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  • Guy's Like This Give Security it's Bad Name

    Police: Fake Officer Arrested After Stopping Sheriff's Deputy
    Man Allegedly Says Law Enforcement Gear Purchased Online, In Magazines


    A man accused of impersonating an Osceola County sheriff's deputy and pulling drivers over had a Taser gun, flashing lights and a badge apparently purchased online and in magazines, according to a Local 6 News report.

    Investigators said Craig Tavares, who is a convicted felon, allegedly pulled over several people at the Villa Sol subdivision during the last month while pretending to be an officer.

    Detectives began their investigation into Tavares after one of his co-workers at Gold Leaf Security spotted him performing an illegal traffic stop, according to the report.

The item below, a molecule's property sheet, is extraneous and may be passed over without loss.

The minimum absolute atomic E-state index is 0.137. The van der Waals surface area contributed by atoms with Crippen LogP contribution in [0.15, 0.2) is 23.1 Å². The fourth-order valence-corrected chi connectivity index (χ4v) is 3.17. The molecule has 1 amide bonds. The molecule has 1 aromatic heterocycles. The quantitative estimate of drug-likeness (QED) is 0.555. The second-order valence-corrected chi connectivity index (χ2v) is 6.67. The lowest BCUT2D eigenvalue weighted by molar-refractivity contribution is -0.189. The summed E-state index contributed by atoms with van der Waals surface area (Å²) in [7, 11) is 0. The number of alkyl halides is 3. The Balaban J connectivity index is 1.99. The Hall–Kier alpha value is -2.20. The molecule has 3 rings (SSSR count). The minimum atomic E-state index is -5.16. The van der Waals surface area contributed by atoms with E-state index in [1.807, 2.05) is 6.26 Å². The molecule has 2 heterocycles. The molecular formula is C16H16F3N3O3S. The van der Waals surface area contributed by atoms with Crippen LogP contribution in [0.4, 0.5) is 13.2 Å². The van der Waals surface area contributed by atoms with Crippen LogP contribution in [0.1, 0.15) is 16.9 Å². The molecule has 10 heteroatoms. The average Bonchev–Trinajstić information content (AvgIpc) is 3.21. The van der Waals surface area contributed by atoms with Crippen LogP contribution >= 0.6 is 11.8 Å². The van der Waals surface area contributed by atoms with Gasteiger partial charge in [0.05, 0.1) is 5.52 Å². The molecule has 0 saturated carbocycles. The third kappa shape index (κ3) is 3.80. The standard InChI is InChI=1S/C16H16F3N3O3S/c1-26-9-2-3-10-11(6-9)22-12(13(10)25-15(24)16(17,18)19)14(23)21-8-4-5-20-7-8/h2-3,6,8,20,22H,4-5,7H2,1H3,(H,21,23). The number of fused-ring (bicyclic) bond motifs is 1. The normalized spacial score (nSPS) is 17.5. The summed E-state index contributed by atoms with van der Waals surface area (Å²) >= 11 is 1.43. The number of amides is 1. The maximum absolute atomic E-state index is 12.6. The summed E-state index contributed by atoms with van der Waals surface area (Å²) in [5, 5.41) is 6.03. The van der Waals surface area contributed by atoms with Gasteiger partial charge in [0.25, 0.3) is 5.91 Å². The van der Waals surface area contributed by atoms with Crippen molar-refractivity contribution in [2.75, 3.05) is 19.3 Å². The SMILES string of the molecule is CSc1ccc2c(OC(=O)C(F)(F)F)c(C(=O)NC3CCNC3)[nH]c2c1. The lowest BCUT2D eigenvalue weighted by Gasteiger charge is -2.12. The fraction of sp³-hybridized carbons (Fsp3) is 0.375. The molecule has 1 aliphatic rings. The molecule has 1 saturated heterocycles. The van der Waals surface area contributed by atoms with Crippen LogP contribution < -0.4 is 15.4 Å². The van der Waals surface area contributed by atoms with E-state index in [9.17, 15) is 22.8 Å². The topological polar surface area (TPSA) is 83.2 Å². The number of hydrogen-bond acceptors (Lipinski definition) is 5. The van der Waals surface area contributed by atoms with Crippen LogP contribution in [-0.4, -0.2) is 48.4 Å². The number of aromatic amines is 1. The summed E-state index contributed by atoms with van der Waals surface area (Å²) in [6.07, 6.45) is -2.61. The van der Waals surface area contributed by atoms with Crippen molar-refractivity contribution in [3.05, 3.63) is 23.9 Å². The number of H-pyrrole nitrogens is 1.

Tavares also allegedly showed a co-worker a fake Osceola County sheriff's jacket, Taser gun, gun belt and flashing red and blue lights.

    "He is claiming that he got this (stuff) from the Internet and from law enforcement-type magazines," Osceola County Sheriff's spokeswoman Twis Lizasuain said.

    Tavares was captured after stopping a real officer, the report said.

    "He was actually caught because he attempted to pull over our deputy," Lizasuain said.

    During questioning, investigators said Taveres confessed but did not say why he did it, according to the Local 6 News report.

    Tavares used either a dark gray Ford Taurus or a white Lexus to pull people over, investigators said.

    "Investigators have no idea how many victims are out there," Local 6 reporter Deborah Garcia said. "There could be dozens of drivers out there who still don't know that the deputy who pulled them over was a fake."

    Anyone who believes they were pulled over by Tavares is urged to call the Osceola County Sheriff's Office.

    Watch Local 6 News for more on this story

    Here is a link to the story: http://www.local6.com/news/9670189/detail.html#